Oct
16
2018

Conversational interfaces at the University of Edinburgh

Most technology horizon reports these days seem to have a common reference: Conversational interfaces. Whether a chatbot, a voice assistant or any other machine-learning driven interface, this appears to be the next frontier in audience engagement. To reflect on this, and how these would be useful in a Higher Education environment, we ran a project last year focussing in voice interaction design and standards. It was an interesting journey, with very interesting outputs which are available for all University colleagues.

The main objective of this project was to explore and learn how websites can be designed or adapted for voice search. An additional aim was to develop an experimental application for either the Amazon Alexa or Google Home devices. During our research, it was quickly evident that the conversational interface environment is a bit of a grey area. Most people are excited by the technology, fewer are actively using it and even less have actually made genuine progress in integrating with their web services.

“Speak to Us” – Voice interaction design for University websites – Information Services Projects web pages

First think, then implement

To address this challenge, we took a step back. Apart from looking at the conversational technology landscape, we started exploring potential standards and guidance. As always, it’s all about understanding the problem and designing the right solution, rather than jumping into coding right away.

Our focus was not only to understand what is available, but to offer this insight back to the University community. This has now been achieved by publishing the findings in a series of wiki pages, which are split in four areas:

Focuses on how to build a Conversational Interface, from the ground up: Define the Business Logic, Design and Test the Conversational Flow, Build the Natural Language Understanding and, finally Deliver a Text or Voice Interface.

Defines a model to evaluate potential use cases to assist when making a decision to build a Conversational Interface, based on 5 questions:

  1. Does it fit the users?
  2. Will it be useful?
  3. Does it fit our systems?
  4. Can we make it good?
  5. Are these conversations important?

Lists a set of HE use cases around the areas of: Student Entry, Student Support, Student Admin, Staff Admin, Learning Support and Classroom Support. Furthermore, has a list of prototype conversations in video format.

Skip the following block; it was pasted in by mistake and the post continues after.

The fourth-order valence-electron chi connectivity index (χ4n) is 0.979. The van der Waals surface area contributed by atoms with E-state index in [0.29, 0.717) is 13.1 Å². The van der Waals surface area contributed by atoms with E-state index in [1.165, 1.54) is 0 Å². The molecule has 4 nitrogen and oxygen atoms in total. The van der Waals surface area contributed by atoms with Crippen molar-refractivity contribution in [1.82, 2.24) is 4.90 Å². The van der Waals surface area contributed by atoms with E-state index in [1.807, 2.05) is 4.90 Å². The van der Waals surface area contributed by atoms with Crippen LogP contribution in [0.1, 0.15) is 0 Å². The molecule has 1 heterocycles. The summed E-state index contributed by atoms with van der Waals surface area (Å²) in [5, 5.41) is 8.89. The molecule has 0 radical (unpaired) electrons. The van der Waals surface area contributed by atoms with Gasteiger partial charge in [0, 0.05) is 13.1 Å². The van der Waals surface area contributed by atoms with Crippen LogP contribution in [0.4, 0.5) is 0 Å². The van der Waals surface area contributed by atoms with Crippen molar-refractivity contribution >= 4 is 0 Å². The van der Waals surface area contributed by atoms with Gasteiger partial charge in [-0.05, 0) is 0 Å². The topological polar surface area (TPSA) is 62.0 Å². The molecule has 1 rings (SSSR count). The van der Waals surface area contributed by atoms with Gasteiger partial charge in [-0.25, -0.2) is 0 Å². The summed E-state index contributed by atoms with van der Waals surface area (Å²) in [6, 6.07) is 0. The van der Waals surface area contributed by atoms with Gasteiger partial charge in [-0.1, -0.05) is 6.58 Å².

Finally, a look into the current technology landscape exploring the most popular Natural Language, Conversational, Chatbot and Voice platforms.

Whether interesting in building your own chatbot or Alexa skill, I would like to invite you to have a look. They are a really useful and interesting resource, which we will aim to keep up to date.

Conversational Interfaces Workshop

To test this guidance, and to engage with interested University colleagues, we ran a full day workshop at the end of August. The agenda did cover an introduction to Conversational Interfaces and their place in Higher Education. The next step was to evaluate the set of selected 6 use case areas, based on the existing guidance. This was achieved by using the “jobs to be done” methodology.

Jobs to be done. Where marketing meets UX – Blog post by Neil Allison

Conversational Interfaces Workshop

Hard thinking colleagues at the workshop, which resulted in many ideas and conversational design prototypes.

The three ideas that made it to the next stage were:

  • I would hire a product to manage my deadlines (For students)
  • I would hire a product to help me with my studies (For students)
  • I would hire a product to manage my contacts (For Staff)

After lunch time, the attendees were split in groups and asked to design conversations based on the selected use cases. Finally, these ideas were turned into prototypes. All of the teams had a chance to present their ideas back to the wider group.

Two sample Conversational Interface prototype scripts.

Two sample Conversational Interface prototype scripts.

Overall, it was a very productive day. It was very energising seeing people in action, focussing on the problems and design potential solutions. Post-workshop, the feedback was really positive. Attendees thought that stepping back from coding was a great idea, and helped them put thinking about Conversational Interfaces in perspective.

Really appreciated and enjoyed the pace and tone of the presentation. As someone who works in the tech space it is always nice to see new educated perspectives on design.

Conversational Interfaces Workshop attendee

Currently, we ‘re looking into ways on how we can follow up on this project. This, potentially, would include development of a prototype solution using on of our use cases.

 

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